Make vs. Buy: Applications Exploiting Sentiment Analysis Services

In reviewing key end-of-year reports, articles and research summaries, a few stand out. Most notably, let’s look at Machine Learning as a Service: Part 1 (Sentiment analysis: 10 applications and 4 services) from Towards Data Science.

Two sections of that June 2018 report stand out:

1. What can I do with sentiment analysis?

This section sets the stage for coming up with potential enterprise use cases. It lists ten good examples from published academic research.

Actions: Ideate

  • Check the references in footnotes 4 through 13
  • Identify all the text streams your enterprise already captures somehow (and other related text streams you might also exploit, such as Twitter commentary that somehow relates to your business)
  • Given the text streams, which of the ten use cases might apply to your industry and business?
    • Don’t limit yourself to single use cases
      • How might you combine use cases to impact your business?
      • Consider both opportunity and threat scenarios
      • What happens to your business if a competitor emerges that is exploiting these services (or applications that depend on use of such services)?
      • Do not make technology implementation assumptions at this stage. (All four vendors listed in this research provide sentiment analysis services from “the cloud.” But there are non-cloud implementations if you need them. Park this issue as you conceptualize potential uses and experiment with the cloud based technology.)

2. What are some good sentiment analysis services?

This section is a straightforward snapshot of sentiment analysis services. It describes and evaluates Amazon, IBM, Google and Microsoft mid-2018 services. (Details will continue to evolve as the service providers enhance their offerings.)

Action: Experiment with the technology.

  • Assess the feasibility of the business scenarios you’ve envisioned above.
  • This is not the same thing as building the “solution” yourselves.

Most enterprises should not build:

  • The underlying Natural Language Processing technologies
  • Their own sentiment analysis services.
  • The production application that relies in whole or part on sentiment analysis services.

Most enterprises should:

  • Experiment to get a grasp of the feasibility of achieving their business objectives
  • Seek out specialist firms with demonstrated subject matter expertise in their industry
  • Follow the section on Five Easy Criterial To Seek described in our blog post on 5 Easy Criteria To Get Quick Returns on AI Investments

Disclosure: I am the author of this article and it expresses my own opinions. This is not a sponsored post. I have no vested interest in any of the entities mentioned in this post. Neither does the Analyst Syndicate.

Drone Dirigibles… No Really: Dirigibles!

If you’re hanging on to images of the Hindenburg, it’s time to let those go. …

No matter how hard I would try to talk about drone dirigibles with clients, I could literally hear their eyes roll back in their heads. I guess compared to quadcopters racing around dropping packages on people’s heads, a safe, dependable solution that has been called the “Swiss army knife” of air vehicles just doesn’t sound sexy.

True, dirigibles aren’t designed to win the sprints.  They are the tortoise in the fable, however.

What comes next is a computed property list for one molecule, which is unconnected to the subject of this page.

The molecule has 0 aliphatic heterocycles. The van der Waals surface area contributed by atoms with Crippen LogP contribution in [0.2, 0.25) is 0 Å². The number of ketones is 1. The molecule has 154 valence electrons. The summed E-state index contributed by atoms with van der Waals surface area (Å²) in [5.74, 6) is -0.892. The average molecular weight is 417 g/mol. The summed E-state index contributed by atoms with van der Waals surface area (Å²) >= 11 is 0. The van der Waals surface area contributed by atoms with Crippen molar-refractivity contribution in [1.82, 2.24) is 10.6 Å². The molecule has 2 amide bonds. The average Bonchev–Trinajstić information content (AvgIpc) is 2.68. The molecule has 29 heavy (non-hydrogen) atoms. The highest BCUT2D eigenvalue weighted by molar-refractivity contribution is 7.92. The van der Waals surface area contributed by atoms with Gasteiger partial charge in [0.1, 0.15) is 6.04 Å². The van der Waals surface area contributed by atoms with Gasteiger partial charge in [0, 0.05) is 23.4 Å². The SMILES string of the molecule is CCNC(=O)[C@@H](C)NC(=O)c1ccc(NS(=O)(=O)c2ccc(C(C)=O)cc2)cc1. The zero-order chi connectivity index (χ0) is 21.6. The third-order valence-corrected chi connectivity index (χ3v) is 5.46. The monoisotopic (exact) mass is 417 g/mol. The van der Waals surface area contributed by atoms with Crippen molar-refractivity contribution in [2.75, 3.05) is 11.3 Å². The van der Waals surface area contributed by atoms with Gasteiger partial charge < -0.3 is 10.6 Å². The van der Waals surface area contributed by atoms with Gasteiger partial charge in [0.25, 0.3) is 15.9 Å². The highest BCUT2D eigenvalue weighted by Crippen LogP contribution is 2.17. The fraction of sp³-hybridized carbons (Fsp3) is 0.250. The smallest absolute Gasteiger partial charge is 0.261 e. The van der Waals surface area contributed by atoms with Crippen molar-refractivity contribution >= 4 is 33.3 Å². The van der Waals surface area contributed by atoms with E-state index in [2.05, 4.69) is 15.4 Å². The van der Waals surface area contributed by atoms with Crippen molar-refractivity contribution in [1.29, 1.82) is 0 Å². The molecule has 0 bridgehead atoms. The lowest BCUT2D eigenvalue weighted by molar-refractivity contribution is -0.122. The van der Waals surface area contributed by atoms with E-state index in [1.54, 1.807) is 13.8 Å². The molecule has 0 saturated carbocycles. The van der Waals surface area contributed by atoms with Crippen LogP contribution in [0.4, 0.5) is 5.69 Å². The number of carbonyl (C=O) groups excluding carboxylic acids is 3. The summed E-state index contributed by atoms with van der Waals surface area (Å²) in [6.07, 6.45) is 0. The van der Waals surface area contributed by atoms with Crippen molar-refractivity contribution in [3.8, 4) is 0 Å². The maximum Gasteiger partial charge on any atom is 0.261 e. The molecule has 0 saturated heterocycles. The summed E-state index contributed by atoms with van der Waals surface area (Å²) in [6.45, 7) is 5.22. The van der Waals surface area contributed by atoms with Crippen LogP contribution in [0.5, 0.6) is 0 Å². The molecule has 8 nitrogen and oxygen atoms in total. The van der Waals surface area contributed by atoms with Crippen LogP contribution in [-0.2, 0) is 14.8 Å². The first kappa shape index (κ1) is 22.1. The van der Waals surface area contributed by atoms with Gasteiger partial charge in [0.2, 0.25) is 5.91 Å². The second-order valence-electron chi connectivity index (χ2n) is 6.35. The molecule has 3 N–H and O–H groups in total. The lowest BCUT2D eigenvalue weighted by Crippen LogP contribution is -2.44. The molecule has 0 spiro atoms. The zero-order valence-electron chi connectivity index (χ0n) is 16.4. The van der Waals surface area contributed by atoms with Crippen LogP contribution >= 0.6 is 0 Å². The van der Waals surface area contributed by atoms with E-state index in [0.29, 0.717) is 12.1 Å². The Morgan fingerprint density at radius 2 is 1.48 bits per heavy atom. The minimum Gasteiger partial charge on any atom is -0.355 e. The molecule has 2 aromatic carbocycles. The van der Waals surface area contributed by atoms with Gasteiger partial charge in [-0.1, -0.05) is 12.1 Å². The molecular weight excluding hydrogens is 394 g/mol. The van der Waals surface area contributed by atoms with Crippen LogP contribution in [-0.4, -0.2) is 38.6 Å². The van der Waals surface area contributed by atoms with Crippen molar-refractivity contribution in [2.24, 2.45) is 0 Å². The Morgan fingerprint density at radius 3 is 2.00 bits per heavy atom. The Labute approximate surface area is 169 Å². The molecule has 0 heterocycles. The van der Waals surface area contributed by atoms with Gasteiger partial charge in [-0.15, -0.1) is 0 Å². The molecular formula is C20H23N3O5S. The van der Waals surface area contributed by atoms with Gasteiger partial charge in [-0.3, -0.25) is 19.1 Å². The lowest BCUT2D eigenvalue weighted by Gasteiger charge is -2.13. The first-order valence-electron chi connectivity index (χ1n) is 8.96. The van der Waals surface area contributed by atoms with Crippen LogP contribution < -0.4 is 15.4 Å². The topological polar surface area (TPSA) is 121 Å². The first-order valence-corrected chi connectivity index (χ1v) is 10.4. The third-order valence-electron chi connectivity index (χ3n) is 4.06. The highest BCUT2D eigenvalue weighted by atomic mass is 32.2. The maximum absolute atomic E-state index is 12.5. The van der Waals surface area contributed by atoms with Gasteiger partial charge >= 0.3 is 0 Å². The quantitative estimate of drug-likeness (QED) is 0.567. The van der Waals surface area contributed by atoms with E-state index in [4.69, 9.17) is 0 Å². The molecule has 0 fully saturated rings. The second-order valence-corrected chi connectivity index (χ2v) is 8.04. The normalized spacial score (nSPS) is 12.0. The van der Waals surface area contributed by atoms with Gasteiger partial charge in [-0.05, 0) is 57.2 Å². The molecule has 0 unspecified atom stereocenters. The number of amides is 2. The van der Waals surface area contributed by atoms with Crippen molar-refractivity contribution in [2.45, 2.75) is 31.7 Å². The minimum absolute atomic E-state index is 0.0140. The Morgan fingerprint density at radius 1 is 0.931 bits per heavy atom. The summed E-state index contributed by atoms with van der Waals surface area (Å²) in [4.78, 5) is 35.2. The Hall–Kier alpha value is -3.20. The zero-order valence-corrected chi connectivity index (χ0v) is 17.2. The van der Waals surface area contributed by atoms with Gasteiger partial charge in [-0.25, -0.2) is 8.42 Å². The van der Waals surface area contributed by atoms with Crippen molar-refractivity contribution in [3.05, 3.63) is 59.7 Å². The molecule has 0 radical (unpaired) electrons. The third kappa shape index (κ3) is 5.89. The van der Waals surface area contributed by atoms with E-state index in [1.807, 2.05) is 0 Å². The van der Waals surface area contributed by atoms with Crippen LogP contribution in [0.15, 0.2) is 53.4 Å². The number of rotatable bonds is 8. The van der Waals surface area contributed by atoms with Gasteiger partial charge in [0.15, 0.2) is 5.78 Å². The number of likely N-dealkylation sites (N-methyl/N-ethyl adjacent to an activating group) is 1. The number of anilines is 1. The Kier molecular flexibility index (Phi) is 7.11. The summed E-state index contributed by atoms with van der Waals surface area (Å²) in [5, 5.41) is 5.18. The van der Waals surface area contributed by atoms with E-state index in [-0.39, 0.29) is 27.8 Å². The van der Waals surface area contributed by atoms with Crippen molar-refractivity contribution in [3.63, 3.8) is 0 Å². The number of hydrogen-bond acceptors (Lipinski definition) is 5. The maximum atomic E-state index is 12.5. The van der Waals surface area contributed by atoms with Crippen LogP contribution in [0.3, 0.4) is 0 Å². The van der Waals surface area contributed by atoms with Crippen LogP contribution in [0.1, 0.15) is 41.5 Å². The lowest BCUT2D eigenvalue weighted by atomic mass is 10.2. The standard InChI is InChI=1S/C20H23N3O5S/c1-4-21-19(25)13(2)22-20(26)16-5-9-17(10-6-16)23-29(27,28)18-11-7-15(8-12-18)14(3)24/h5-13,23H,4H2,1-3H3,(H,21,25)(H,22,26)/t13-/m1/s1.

If you’re hanging on to images of the Hindenburg, it’s time to let those go. They haven’t been flying hydrogen bags for a while now, and when was the last time you heard of a dirigible crash?  Most dirigibles have safety features that make a fast, hard landing such as a crash nearly impossible. 


High Altitude(HA) drone airships can be used to replace satellites for communications. Signals don’t have to penetrate the atmosphere or travel as far, and that means less lag time. If something goes wrong with the drone airship it can land for repairs or be retrofitted with new equipment, which would be a costly endeavor for satellites if it could be done at all. Facebook and Google both have invested in HA fixed wing drones outfitted with solar power that are capable of staying in the air for long periods of time, but the problem with a fixed wing remains the same closer to the ground as it does up high: it moves fairly quickly compared to things that hover. Google also had been working on Hot Air Balloons to provide networking to remote areas of the planet.

Big Movers

Currently, if you need to manufacture a product you deal with a lot of shipping. The raw goods have to be shipped to either a refinery or a foundry or to wherever the manufacturing plant is. Then they leave that process and travel farther into the supply chain. Product moves from the interior of a country via infrastructure to the ports, and you guessed it: more shipping.  One of the pluses of dirigibles is they can carry a lot of weight over long distances for very little cost. Again, they won’t win any speed races, but they will show up with larger payloads and they don’t require much by way of infrastructure to get the job done. In a country where torrential rainfall can wash out roads and bridges, for example, dirigibles can fly above the damage.  Got a problem with pirates raiding freight ships? Dirigibles fly high over them. Same for getting humanitarian relief to areas experiencing natural disasters, or to remote places that have traditionally been difficult to provide support, like the Antarctic.

Um… About That Border Wall and Surveillance

The Cato Institute in one of its reports said border security using drones was not feasible. That report was based on using Predator drones, which is misleading for a number of reasons and is not the only option. The report also did not engage any level of imagination to use existing technologies, or to modify, outfit, or change configurations of the Predator for applications in a peacetime role. In any case, an airship’s flexibility lends itself perfectly to this sort of mission. It can be outfitted with any number of sensors, including multispectral image sensors, microphones, sonar, LIDAR, radar, and many others. Not only can they spot something or someone coming to the border from miles away, but track it, report its location, and keep tracking it even if it goes over the border. Whether it’s a low flying smuggler or a desert owl, it can be monitored. With some AI, image and facial recognition software could be employed, which means we’d know who or what was at the border, and even if a person made it across the border, with facial recognition software, it would be hard to stay in the country for long without ending up on a local police or federal monitor at some point.